Twenty-five years later, he shrugged off the achievement, claiming that he could have scored 140 if the Knicks had played him “straight-up.” “As outstanding as it may seem, it’s really a normal thing that I did it,” he said. “You have to remember that I averaged 50 points a game that years. Players that average 16 to 17 usually have at least one game during a season when they score 35. That’s just what I did; I doubled my average.”
Chamberlain also bristled at the concept that a player who scores a lot is automatically selfish. “Lots of people look at scoring as selfish,” he said. “When you go out there and so the things you’re supposed to do, people view you as selfish. They don’t look at you that way if you’re Erick Dickerson or Walter Payton and you’re trying to get as many yards as you can every time you touch the football. But when you’re a scorer in basketball, you get labeled a gunner or a selfish player.”
Wilt laid any such thoughts to rest in ’67, when he and the Sixers finally won a title, beating the Celtics in the Eastern Finals and ending that team’s eight-year title streak. That season, the Dipper played a reduced offensive role. Coach Alex Hannum asked him to score less; his average fell from 33.5 to 24.1 and he didn’t lead the League in scoring for the first time in his career. But he still grabbed the most rebounds, 24.2, and finished third in assists with 7.8.
“Wilt understood and was a very cooperative guy,” Hannum said in ’98. “He realized that he had to spread the wealth around with the talent that we had.”
For his second championship, with the ’72 Lakers, Wilt downplayed his scoring even more, averaging just 14.8 ppg, but at age 35 he still pulled down 19.2 rpg and selflessly played team ball. “He was a great teammate,” Jerry West recalls. “He’s someone I greatly admire and appreciate because he helped me achieve one of my goals—winning a title. We had an incredible working relationship.”
After Chamberlain retired in ’73, he remained physically active, running marathons and playing professional volleyball. Every five years or so, some team talked about bringing him back as a backup center, figuring he could give them 10 better minutes than whoever they had. It never happened, but he continued to play pickup games. Sixers coach Larry Brown once witnessed him take over a Magic Johnson-run game at UCLA featuring in-their-prime pros.
“Magic called a couple of chintzy fouls and a goaltending on Wilt,” then-Bruin coach Brown recalls. “So Wilt said, ‘There will be no more layups in the gym,’ and he blocked every shot after that. That’s the truth, I saw it. He didn’t let one (of Johnson’s) shots get to the rim.”
A then-teenaged Connie Hawkins was part of a similar scene 25 years earlier, in an outdoor game at Harlem’s famed Rucker Pro Tournament.
“My team from Brooklyn had a guy by the name of Jackie Jackson who could really jump,” Hawkins says. “Well, Wilt, used to always have this favorite shot where he would go in. So, we figured out a play. We said we were going to overplay him and let him shoot that fade-away jump shot, then Jackie would come from the other side of the court and trap it on the backboard. We decided we were going to do that.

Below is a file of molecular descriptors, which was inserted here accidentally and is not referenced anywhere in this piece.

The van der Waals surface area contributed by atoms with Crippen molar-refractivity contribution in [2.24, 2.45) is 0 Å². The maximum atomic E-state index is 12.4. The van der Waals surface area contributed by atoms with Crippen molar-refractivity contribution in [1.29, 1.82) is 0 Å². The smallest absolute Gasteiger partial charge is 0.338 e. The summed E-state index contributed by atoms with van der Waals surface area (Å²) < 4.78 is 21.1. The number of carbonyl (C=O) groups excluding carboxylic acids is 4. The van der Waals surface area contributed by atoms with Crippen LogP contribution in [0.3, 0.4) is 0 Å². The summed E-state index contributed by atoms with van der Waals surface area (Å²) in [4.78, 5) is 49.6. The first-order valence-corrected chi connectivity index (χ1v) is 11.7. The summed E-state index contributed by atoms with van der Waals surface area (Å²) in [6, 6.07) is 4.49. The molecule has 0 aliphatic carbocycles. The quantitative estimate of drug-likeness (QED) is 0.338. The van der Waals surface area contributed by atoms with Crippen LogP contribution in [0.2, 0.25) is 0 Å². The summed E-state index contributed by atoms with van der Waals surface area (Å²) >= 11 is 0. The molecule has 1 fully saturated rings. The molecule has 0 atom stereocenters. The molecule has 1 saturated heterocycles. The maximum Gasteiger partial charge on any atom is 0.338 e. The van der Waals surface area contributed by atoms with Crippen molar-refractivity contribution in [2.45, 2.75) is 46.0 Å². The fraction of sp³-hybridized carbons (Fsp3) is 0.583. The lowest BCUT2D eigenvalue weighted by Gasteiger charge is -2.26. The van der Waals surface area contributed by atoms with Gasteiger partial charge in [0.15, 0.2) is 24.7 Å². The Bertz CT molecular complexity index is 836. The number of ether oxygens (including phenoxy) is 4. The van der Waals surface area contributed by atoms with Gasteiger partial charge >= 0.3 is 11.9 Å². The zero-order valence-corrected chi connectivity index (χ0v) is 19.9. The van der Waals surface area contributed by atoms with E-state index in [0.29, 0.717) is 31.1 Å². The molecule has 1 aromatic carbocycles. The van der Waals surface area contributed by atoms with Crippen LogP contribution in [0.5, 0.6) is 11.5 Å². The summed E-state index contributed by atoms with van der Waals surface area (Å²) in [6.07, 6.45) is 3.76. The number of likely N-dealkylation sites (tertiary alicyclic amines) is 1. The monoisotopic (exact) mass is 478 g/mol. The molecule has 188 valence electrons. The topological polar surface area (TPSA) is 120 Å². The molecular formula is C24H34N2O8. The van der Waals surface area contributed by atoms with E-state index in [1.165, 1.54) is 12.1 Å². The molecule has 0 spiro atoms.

“It came down, they passed it to Wilt, I overplayed him, he turned around to shoot it, Jackie came from the other side and blocked it. It was like two or three feet above the top of the basket and everybody just went crazy. Everybody as yelling and screaming and we were running around and slapping hands. And this was in the schoolyards, where the projects were, and people were just hollering and screaming and the place was packed. Wilt was just staring at us. He called time-out and everybody was still hollering and screaming, but I was focused on Wilt. He just kept staring.
“After the time-out was over with, Wilt came up with the next 30 shots and they were nothing but dunks. He dunked it every way you could go. One time, he dunked the ball so hard, the ball went through the basket, hit the ground and it went over the 15-foot fence. Somebody went to go get the ball and when the brought the ball back, the basket was still shaking. That’s how strong this guy was. He was just a dominating guy.”
You could interview everybody who ever played against or with Wilt and they’d each have a story this compelling, but perhaps nothing illustrates Wilt’s dominance better than all the rule changes he inspired. In fact, he once explained why he was greater than Jordan by simply saying, “They changed the rules to stop me, and they changed them to help him.” Among the changes: While was at Kansas, the NCAA banned a free throw shooter from the crossing the foul line until the ball hit the rim, to prevent him from leaping forward and dunking his misses; the NBA instituted offensive goaltending to stop Wilt from catching his teammates’ shots and dropping them in; the foul lane was widened to prevent Wilt from posting up close enough to the basket to merely catch, turn and dunk the ball; and lobbing the ball over the backboard on inbounds plays was banned because Wilt could catch such passes and dunk them with impunity.
Who knows what Wilt’s numbers might have been without all those changes? Even with them, his dominance was unsurpassed, a fact which he was only too happy to share. As such, it’s only appropriate to give the last word of Wilt’s tribute to the Dipper himself.
“I say that Wilt Chamberlain was the goliath of his time,” he said several years ago. “He was too big for the game at the time. He had too much arrogance and too many tools.”